At the county level, of the 34 counties that produced gas from Marcellus Shale formation from 2011 to 2012, only four counties reported a decrease in production:  Cambria, Cameron, Potter, and Warren with the latter the only western county.  And with the exception of Potter (73), the other three don’t have many wells within their borders-Cambria (7), Cameron (14), and Warren (3).  In fact eleven counties reported output levels that had doubled from 2011. 


Even though there were fewer wells drilled in 2012 than 2011 or 2010, there remain a large number of permits issued that have yet to be used, which suggests that drilling in the Marcellus Shale formation will continue for quite some time. Bear in mind that the amount received by the state and then distributed to the counties and municipalities will vary from year to year as market conditions change.  Thus it would be unwise for any level of government to view the amount of revenues from Act 13 as set in stone.

County Wants to be Right on Rights

Though there has been a lot of talk about how Marcellus Shale drilling could be a boon for the County, specifically for the County’s coffers if drilling rights were leased on airport land, County officials likely have little firsthand knowledge on what the County owns, if anything, in the way of mineral rights-gas, oil, coal, etc.

That could change if action is taken on a motion that would instruct the County manager’s office to "…determine what mineral rights Allegheny County owns on any parcels within the County and the feasibility and economic value of conveying those mineral rights to other parties for development".

A similar motion was introduced into Council last June but no action was taken on it after it was referred to the Committee on Economic Development and Housing.

It could turn out that the County owns mineral rights under some valuable property in the area. It is doubtful that even if the County owned mineral rights in the middle of, say, a County park, that there would be extraction due to strenuous objections. Recall the 2008 proposal to extract coal in a section of South Park.

Conversely, it could be possible that someone other than the County owns the mineral rights under government structures, that of related County agencies, or perhaps under some of the shiniest new economic development projects carried out in recent years. Could there be drilling next to the County Courthouse in the near future? Or how about digging near the Convention Center?

The proponent of the study wants to use proceeds to reduce the increased property tax burden, which the proponent incorrectly assigns to the new assessments. How about the 21% millage hike passed by Council at the end of 2011? Besides, the County is limited to a 5% windfall that requires a vote of Council. Otherwise, there is no net increase in revenue from the assessment.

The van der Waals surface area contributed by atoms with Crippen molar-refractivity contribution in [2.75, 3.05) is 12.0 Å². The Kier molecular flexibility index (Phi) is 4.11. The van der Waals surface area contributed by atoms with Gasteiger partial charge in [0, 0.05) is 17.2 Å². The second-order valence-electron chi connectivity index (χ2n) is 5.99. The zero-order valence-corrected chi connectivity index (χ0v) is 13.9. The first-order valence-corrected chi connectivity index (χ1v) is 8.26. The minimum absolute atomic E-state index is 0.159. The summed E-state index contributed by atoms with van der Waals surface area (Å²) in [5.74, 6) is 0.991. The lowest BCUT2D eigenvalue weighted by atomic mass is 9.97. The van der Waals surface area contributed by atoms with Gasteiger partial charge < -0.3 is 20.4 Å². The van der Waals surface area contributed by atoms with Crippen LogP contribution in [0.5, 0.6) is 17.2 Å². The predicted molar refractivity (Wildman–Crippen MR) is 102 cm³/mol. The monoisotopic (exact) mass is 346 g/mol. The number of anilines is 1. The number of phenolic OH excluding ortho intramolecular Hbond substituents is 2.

The proponent’s comment points out once again how ignorant even County officials are about the assessment process.

City’s Bill Sure to Heat Up Gas Debate

Last week Pittsburgh City Council discussed legislation aimed at defining requirements drilling companies must take should they decide to explore the potential of natural gas in the Marcellus Shale lying below the municipal boundaries of the City proper. Gas and oil drilling would be treated as a conditional use under the City’s zoning regulations.

Companies would have to submit copies of leases from landowners and all permits to the Directors of Public Safety and Planning; to have a minimum drilling site of 15 acres; to be 1,000 feet away from residential dwellings and public buildings such as schools, churches, public utility buildings, and recreation centers; to take a baseline chemical sample; to stay off of residential streets getting to and from the drilling site; and to minimize light, dust, noise, and vibration.

Reasonable protections all, no? Residents want to enjoy the disruption and negative externalities that can come from commercial and industrial activity, and that is largely the purpose of zoning and special exceptions and conditional uses. And the City likely thinks it is doing the right thing, just like Allegheny County when it passed a smoking ban a few years back.

But just like the County found out, there is a state preemption doctrine at work that gives the PA Department of Environmental Protection the responsibility of permitting and the state’s Oil and Gas Act says that "no ordinances or enactment…shall contain provisions which impose conditions, requirements, or limitations on the same features of oil and gas well operations regulated by this act".

That could mean a swift end to the ordinance or perhaps an appeal to the courts for interpretation.